Various design elements are used throughout the FIU brand. To keep it clean, legible and consistent, these elements should be used sparingly. When using these elements, be sure to allow for white space and a clear hierarchy of information. Never allow graphic elements to overpower the messages we are communicating.
REAL word mark
There are four fixed wordmarks for the word “real” and each can be colored in both gradient options. Refrain from recreating new wordmarks for consistency.
It can also be used as a large textural element in environmental graphics.
This wordmark should be used separately from the “Real Triumphs” subheadline, in instances when “REAL” can be called out and treated on its own.
Using this wordmark reinforces the emphasis on real people making a real difference in the FIU community.
These gradient lines represent FIU’s empowering force that energizes the world. They live on the edges of shapes or can be used as a frame. For more details on measurements, please see the section below.
Energy lines don’ts
Do not use more than two lines per shape. Energy lines should move the eye around the composition rather than being a solid frame. Four shapes can be used on the corners of an image.
Gradient colors should always be seamless. Make sure to connect the colors at the corners.
Shapes can be used as a container for imagery as well as a textural element when used as a pattern. Though all shapes are different, there are three moves that define a shape in this brand. Each can be used in any combination to give you your desired shape.
Concave part of the shape that can be used as a style when short or used to hold information or logos when long.
Extremity of the shape that can be used to add small, stylistic touches when short; and to add dramatic but subtle touches when elongated.
A move that can give more style to the shape. Can also help with masking negative space when holding images.
Use any combination of moves as you like. Use your imagery and the shape of your copy block as a guide when creating shapes.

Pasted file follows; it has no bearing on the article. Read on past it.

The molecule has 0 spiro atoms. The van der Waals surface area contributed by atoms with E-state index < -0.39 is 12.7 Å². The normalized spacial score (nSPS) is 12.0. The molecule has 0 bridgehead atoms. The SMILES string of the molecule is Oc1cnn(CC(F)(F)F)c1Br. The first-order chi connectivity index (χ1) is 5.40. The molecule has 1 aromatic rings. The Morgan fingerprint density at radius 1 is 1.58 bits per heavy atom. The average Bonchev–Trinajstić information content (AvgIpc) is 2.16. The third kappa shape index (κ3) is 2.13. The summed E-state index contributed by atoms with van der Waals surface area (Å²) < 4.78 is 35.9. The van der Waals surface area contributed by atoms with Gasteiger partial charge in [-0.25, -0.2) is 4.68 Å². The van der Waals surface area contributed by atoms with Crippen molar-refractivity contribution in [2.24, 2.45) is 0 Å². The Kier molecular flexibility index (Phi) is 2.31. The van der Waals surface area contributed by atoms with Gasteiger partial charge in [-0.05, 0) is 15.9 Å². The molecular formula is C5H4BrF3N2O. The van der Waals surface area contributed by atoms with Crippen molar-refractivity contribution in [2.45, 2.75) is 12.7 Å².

Do not use round or elliptical forms to build shapes.
While shapes can have several elements to them, refrain from creating shapes that become too complex.
Energy lines are also used throughout the brand as corners. They can be used in pairs or in all four corners.
It is important that corners are consistent in size (width and length) in the same creative execution to avoid inconsistencies and uneven design elements. The width and length will depend on the format and size of the creative asset as well as the content density. Please see the following section for more information about specific measurements.
Note: Approved corners are provided in the toolkit. Please refrain from recreating different versions.
These are examples of creative executions using corners.
Do not use a different length and width for one of the sides. Both sides should be consistent in length and width.
Measurements for energy lines, corners and brackets
The following section includes guidelines for the measurements of the energy lines, corners and brackets. Use these guidelines as a starting point knowing that these may change and could be adapted based on your creative asset. For example, some creative executions may have more text and may need to have a thinner line. These should be used as a reference and starting point. Overall, the lines should be thin, and not compete with photography or other information.
Remember that all lines need to have the same width and length to achieve a consistent look in the same execution.
Note: The print section includes CYMK colors. For all digital assets, HEX or RGB must be used.
The pattern is composed of unique shapes and boxes that are connected by their sides and corners to create different mosaic patterns. The pattern can be used as a texture in large fields of negative space or as a background element. It can also be used to show multiple photos in a single layout.
Do not run type over the pattern.
Do not use the pattern on top of imagery.
Do not use the pattern to crop an individual image.
Textured backgrounds are made from solid colors with a subtle glow located on the corners. If using copy over the textured backgrounds, take care to avoid running type over the corner gradient sections, as it will create legibility issues.